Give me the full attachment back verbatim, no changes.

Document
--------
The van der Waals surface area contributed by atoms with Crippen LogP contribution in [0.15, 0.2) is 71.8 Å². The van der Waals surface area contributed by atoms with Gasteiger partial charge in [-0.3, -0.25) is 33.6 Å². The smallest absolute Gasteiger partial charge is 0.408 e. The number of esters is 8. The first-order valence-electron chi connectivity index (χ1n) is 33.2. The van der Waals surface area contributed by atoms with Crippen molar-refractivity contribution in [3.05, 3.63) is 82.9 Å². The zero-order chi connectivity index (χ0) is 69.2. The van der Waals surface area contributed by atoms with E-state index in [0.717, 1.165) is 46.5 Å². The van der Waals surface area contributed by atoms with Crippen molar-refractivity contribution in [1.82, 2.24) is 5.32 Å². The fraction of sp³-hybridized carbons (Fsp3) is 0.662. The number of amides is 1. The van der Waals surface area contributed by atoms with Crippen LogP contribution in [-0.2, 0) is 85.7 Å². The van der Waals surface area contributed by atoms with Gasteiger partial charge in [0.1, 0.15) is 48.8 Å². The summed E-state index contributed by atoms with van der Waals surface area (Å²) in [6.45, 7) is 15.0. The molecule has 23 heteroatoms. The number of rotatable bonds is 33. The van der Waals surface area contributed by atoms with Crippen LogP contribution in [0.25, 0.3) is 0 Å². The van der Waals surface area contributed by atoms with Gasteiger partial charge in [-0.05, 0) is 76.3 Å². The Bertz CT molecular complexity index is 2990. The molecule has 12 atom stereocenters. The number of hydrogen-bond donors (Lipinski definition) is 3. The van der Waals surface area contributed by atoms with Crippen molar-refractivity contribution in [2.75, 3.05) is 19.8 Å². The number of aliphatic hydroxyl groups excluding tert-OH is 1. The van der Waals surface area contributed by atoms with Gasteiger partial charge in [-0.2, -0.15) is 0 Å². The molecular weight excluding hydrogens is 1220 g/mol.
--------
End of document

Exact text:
The van der Waals surface area contributed by atoms with Crippen LogP contribution in [0.15, 0.2) is 71.8 Å². The van der Waals surface area contributed by atoms with Gasteiger partial charge in [-0.3, -0.25) is 33.6 Å². The smallest absolute Gasteiger partial charge is 0.408 e. The number of esters is 8. The first-order valence-electron chi connectivity index (χ1n) is 33.2. The van der Waals surface area contributed by atoms with Crippen molar-refractivity contribution in [3.05, 3.63) is 82.9 Å². The zero-order chi connectivity index (χ0) is 69.2. The van der Waals surface area contributed by atoms with E-state index in [0.717, 1.165) is 46.5 Å². The van der Waals surface area contributed by atoms with Crippen molar-refractivity contribution in [1.82, 2.24) is 5.32 Å². The fraction of sp³-hybridized carbons (Fsp3) is 0.662. The number of amides is 1. The van der Waals surface area contributed by atoms with Crippen LogP contribution in [-0.2, 0) is 85.7 Å². The van der Waals surface area contributed by atoms with Gasteiger partial charge in [0.1, 0.15) is 48.8 Å². The summed E-state index contributed by atoms with van der Waals surface area (Å²) in [6.45, 7) is 15.0. The molecule has 23 heteroatoms. The number of rotatable bonds is 33. The van der Waals surface area contributed by atoms with Crippen LogP contribution in [0.25, 0.3) is 0 Å². The van der Waals surface area contributed by atoms with Gasteiger partial charge in [-0.05, 0) is 76.3 Å². The Bertz CT molecular complexity index is 2990. The molecule has 12 atom stereocenters. The number of hydrogen-bond donors (Lipinski definition) is 3. The van der Waals surface area contributed by atoms with Crippen molar-refractivity contribution in [2.75, 3.05) is 19.8 Å². The number of aliphatic hydroxyl groups excluding tert-OH is 1. The van der Waals surface area contributed by atoms with Gasteiger partial charge in [-0.2, -0.15) is 0 Å². The molecular weight excluding hydrogens is 1220 g/mol.